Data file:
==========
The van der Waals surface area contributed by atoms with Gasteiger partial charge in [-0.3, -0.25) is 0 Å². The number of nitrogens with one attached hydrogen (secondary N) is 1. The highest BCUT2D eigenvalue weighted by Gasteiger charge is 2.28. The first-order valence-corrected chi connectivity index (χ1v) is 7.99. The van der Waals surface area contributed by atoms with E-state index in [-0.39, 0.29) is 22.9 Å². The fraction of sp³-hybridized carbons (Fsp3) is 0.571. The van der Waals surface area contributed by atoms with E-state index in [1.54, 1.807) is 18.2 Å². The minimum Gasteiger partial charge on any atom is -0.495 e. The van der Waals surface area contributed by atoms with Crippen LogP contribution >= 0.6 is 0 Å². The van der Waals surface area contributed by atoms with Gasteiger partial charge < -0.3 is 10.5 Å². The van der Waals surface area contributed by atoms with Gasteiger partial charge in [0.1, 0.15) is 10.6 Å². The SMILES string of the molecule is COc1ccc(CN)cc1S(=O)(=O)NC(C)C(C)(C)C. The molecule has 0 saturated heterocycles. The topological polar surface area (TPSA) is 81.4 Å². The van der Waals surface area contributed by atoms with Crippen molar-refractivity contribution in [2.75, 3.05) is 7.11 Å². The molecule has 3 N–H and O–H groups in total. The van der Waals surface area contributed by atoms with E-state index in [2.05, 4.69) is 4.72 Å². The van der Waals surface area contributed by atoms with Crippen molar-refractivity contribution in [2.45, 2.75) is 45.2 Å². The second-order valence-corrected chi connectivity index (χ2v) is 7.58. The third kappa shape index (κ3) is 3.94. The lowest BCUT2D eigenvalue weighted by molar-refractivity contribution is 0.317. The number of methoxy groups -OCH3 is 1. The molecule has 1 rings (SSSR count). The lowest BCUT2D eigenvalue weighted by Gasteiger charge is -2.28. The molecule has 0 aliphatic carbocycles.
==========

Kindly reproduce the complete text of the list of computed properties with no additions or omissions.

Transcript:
The van der Waals surface area contributed by atoms with Gasteiger partial charge in [-0.3, -0.25) is 0 Å². The number of nitrogens with one attached hydrogen (secondary N) is 1. The highest BCUT2D eigenvalue weighted by Gasteiger charge is 2.28. The first-order valence-corrected chi connectivity index (χ1v) is 7.99. The van der Waals surface area contributed by atoms with E-state index in [-0.39, 0.29) is 22.9 Å². The fraction of sp³-hybridized carbons (Fsp3) is 0.571. The van der Waals surface area contributed by atoms with E-state index in [1.54, 1.807) is 18.2 Å². The minimum Gasteiger partial charge on any atom is -0.495 e. The van der Waals surface area contributed by atoms with Crippen LogP contribution >= 0.6 is 0 Å². The van der Waals surface area contributed by atoms with Gasteiger partial charge < -0.3 is 10.5 Å². The van der Waals surface area contributed by atoms with Gasteiger partial charge in [0.1, 0.15) is 10.6 Å². The SMILES string of the molecule is COc1ccc(CN)cc1S(=O)(=O)NC(C)C(C)(C)C. The molecule has 0 saturated heterocycles. The topological polar surface area (TPSA) is 81.4 Å². The van der Waals surface area contributed by atoms with Crippen molar-refractivity contribution in [2.75, 3.05) is 7.11 Å². The molecule has 3 N–H and O–H groups in total. The van der Waals surface area contributed by atoms with E-state index in [2.05, 4.69) is 4.72 Å². The van der Waals surface area contributed by atoms with Crippen molar-refractivity contribution in [2.45, 2.75) is 45.2 Å². The second-order valence-corrected chi connectivity index (χ2v) is 7.58. The third kappa shape index (κ3) is 3.94. The lowest BCUT2D eigenvalue weighted by molar-refractivity contribution is 0.317. The number of methoxy groups -OCH3 is 1. The molecule has 1 rings (SSSR count). The lowest BCUT2D eigenvalue weighted by Gasteiger charge is -2.28. The molecule has 0 aliphatic carbocycles.